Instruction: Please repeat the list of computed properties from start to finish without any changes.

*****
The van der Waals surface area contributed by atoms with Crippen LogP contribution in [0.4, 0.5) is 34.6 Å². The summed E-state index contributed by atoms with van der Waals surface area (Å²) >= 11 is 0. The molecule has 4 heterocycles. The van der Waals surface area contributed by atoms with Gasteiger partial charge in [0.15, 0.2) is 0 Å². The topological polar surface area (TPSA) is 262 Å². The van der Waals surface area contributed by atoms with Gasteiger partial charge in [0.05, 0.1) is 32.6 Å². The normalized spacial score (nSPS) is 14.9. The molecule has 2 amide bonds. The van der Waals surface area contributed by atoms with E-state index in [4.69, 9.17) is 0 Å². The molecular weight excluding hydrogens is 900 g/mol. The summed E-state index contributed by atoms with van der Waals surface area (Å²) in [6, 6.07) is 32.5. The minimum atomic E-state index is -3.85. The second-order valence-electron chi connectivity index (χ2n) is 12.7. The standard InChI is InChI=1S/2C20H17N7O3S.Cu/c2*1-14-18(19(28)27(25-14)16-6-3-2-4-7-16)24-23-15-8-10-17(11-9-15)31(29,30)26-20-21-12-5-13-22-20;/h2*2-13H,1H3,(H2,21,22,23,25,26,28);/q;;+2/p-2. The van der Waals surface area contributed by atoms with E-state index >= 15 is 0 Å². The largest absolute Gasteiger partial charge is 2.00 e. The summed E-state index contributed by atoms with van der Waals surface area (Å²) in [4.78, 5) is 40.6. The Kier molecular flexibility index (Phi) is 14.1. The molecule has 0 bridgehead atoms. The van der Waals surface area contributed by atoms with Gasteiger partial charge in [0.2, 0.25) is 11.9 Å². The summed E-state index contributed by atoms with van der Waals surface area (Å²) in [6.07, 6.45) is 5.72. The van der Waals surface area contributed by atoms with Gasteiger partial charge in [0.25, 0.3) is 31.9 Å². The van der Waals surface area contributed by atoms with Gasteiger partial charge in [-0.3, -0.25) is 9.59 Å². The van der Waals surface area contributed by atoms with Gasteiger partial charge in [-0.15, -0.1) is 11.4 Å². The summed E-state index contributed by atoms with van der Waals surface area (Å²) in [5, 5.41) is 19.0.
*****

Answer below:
The van der Waals surface area contributed by atoms with Crippen LogP contribution in [0.4, 0.5) is 34.6 Å². The summed E-state index contributed by atoms with van der Waals surface area (Å²) >= 11 is 0. The molecule has 4 heterocycles. The van der Waals surface area contributed by atoms with Gasteiger partial charge in [0.15, 0.2) is 0 Å². The topological polar surface area (TPSA) is 262 Å². The van der Waals surface area contributed by atoms with Gasteiger partial charge in [0.05, 0.1) is 32.6 Å². The normalized spacial score (nSPS) is 14.9. The molecule has 2 amide bonds. The van der Waals surface area contributed by atoms with E-state index in [4.69, 9.17) is 0 Å². The molecular weight excluding hydrogens is 900 g/mol. The summed E-state index contributed by atoms with van der Waals surface area (Å²) in [6, 6.07) is 32.5. The minimum atomic E-state index is -3.85. The second-order valence-electron chi connectivity index (χ2n) is 12.7. The standard InChI is InChI=1S/2C20H17N7O3S.Cu/c2*1-14-18(19(28)27(25-14)16-6-3-2-4-7-16)24-23-15-8-10-17(11-9-15)31(29,30)26-20-21-12-5-13-22-20;/h2*2-13H,1H3,(H2,21,22,23,25,26,28);/q;;+2/p-2. The van der Waals surface area contributed by atoms with E-state index >= 15 is 0 Å². The largest absolute Gasteiger partial charge is 2.00 e. The summed E-state index contributed by atoms with van der Waals surface area (Å²) in [4.78, 5) is 40.6. The Kier molecular flexibility index (Phi) is 14.1. The molecule has 0 bridgehead atoms. The van der Waals surface area contributed by atoms with Gasteiger partial charge in [0.2, 0.25) is 11.9 Å². The summed E-state index contributed by atoms with van der Waals surface area (Å²) in [6.07, 6.45) is 5.72. The van der Waals surface area contributed by atoms with Gasteiger partial charge in [0.25, 0.3) is 31.9 Å². The van der Waals surface area contributed by atoms with Gasteiger partial charge in [-0.3, -0.25) is 9.59 Å². The van der Waals surface area contributed by atoms with Gasteiger partial charge in [-0.15, -0.1) is 11.4 Å². The summed E-state index contributed by atoms with van der Waals surface area (Å²) in [5, 5.41) is 19.0.